Of course there were times of happiness but always a walk on the careful side ready for trouble. We went on picnics. Those glorious picnics when we were free. My mother was at heart a country woman and the picnics always meant collecting something. Wild raspberries, strawberries, blackberries and crab apples. We collected hazel nuts, whortleberries, herbs and a berry for cough medicine, elderberry. Then there were the flower times. Starting with primroses followed by violets, celandine, cowslips, bluebells and wild daffodils. We even found wild pansies, honeysuckle, roses and even an old estate gone wild which gave us beautiful many coloured rhododendrons. I found bliss in the growing things.
My mother not only made jams and preserves but wines too. So we collected dandelions, coltsfoot and clover. Her best wine was parsnip wine. I was told after keeping it was as good as whisky.
I remembered a trick the boys in Devon had taught me. How to catch a rabbit. Creep up behind a rabbit hide, they make them from grass while sitting in the sun, and with both hands cupped grab it as it darts out. It works and I caught a lovely soft one. My mother said how clever I was but as I could feel its little heart racing I let it go. I still felt great because my mother had praised me.
Christmas was a happy time too. The presents from Aunties and such delicious food. My mother was a first class cook. We always had turkey and half a young sucking pig. Makes my mouth water even thinking about it. But there was always the monster.
The other thing I remember was on my visits to Devon I always joined a group of three boys. On my arrival I would be welcomed by these boys as a visitor from the wide world of town and I became one with them. We did some silly things. Dared by the boys I climbed down nearly 40ft of a cliff about a 120 or more feet high and filched three Gull’s eggs from a nest. Mother gull objected and kept diving on me but I scrambled back up to the boys. I still have the eggs and shudder when I think how close I came to death on that chalky cliff.
In the garden a plum tree was growing and I delighted in sitting up in the tree and pinging passersby with the hard young fruit. Nobody caught me until I shot the postman. He called me a young Varmint and threatened to tell the police. I stopped that little game.
One other thing stands out. It was when the Dolphins came into the bay. We knew when because they drove fish before them and the fishermen went out with the nets. Even the local pub was called “The Dolphin” after these benefactors.
The boys and I would take a row boat out to deep water and with a few squeaky whistles would call the Dolphins to us. They played like puppies, diving under the boat and popping up the other side. We called them “Sea puppies”. We patted their heads and backs which they seemed to enjoy as part of the game. The danger didn’t occur to us. Not one of us could swim and those fish were big enough and strong enough to turn our little boat over. We were used to rowing out to the smugglers’ caves and just didn’t think of danger. Our Guardian Angel must have been watching over us.
Then of course there were my odd play things. I had inherited from my grandfather an interest in wild things. He had a young fox that he had rescued from hunters and it was like a dog, walking out on a lead. I always looked for nature happening. The day I found a Dormouse I was so thrilled. A little body curled up in a ball of hay and sound asleep. I rushed home with it, so proud of my find. I rushed up to my mother crying “Look what I’ve found.” She took the ball of hay and at my telling her to look inside she parted the hay and let out a scream like a siren. The hay flew everywhere, the mouse flew to the ceiling and she grabbed my hair. I had such a whacking for playing tricks on her. The mouse ran away so I gathered up its hay and put it outside hoping it would find its old home.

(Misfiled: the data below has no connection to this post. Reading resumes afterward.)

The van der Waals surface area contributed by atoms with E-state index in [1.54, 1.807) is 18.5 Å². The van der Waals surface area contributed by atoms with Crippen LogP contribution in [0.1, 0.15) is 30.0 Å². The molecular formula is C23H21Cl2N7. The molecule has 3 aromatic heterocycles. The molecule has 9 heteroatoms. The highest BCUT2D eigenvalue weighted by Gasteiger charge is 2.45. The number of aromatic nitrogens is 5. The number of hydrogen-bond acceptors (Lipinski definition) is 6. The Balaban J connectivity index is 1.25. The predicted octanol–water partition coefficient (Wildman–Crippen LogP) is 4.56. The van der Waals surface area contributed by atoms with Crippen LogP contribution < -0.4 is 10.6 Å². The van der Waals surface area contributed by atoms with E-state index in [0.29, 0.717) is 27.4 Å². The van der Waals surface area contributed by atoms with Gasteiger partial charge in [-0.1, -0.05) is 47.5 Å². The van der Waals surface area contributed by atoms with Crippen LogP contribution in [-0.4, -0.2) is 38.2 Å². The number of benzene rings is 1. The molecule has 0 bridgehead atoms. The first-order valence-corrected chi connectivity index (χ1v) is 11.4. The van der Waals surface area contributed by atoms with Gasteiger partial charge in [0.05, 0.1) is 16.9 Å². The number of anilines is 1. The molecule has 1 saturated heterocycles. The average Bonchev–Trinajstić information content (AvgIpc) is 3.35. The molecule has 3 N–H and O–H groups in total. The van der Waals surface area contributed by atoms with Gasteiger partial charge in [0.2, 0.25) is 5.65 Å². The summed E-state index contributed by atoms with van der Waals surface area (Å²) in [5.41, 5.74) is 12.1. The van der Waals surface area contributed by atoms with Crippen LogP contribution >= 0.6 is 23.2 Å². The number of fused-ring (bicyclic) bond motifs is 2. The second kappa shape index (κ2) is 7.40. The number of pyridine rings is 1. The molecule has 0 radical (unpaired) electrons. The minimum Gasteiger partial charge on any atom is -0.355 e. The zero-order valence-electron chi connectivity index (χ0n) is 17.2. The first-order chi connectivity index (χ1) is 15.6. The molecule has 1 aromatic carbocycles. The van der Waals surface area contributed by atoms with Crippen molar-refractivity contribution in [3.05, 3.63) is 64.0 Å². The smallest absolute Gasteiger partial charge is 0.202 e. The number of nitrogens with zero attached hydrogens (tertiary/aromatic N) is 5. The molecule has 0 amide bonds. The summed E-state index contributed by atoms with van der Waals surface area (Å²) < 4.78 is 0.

The other plaything I was in trouble over was the big snakes we used to find. They were grass snakes and big and fat. As country kids do, we knew the Adder and Viper were dangerous and only sought out the big ones. They were four to five feet long and had beautiful markings. We found them in the heather and tufty grass. Harmless as long as they didn’t wind themselves around you.
Then there were the times out with the fishermen. They allowed me to go out on the boats with them. At nightfall we set off for a spot out at sea. I was shown how they found it. Looking landwards we could see the village. When the main street appeared, an angle allowed the church steeple to stand out. That was where the nets were dropped. At dawn those nets were dragged inboard with the catch. Some odd things came up and were thrown back into the sea. Those men were very kind to me and even in winter when the nets were in use they would take me out. Cold but interesting.
The biggest change in my life was soon to come. The rows between my mother and father were almost daily and my sister and I cowed in our beds when we heard the fighting. My mother was only five foot two and my father six foot four so she always had black eyes and bruising. She had no defence. I can’t understand how she stood it.
I was ten years old and sitting for a scholarship. My teacher considered me clever and I sat for this although I was a little young. Into all this came an uproar. My father brought home another woman. My uncle’s ex- housekeeper. Her name was Louis and being German taught me not only German but the script as well. I was shocked that this woman could wreck our lives.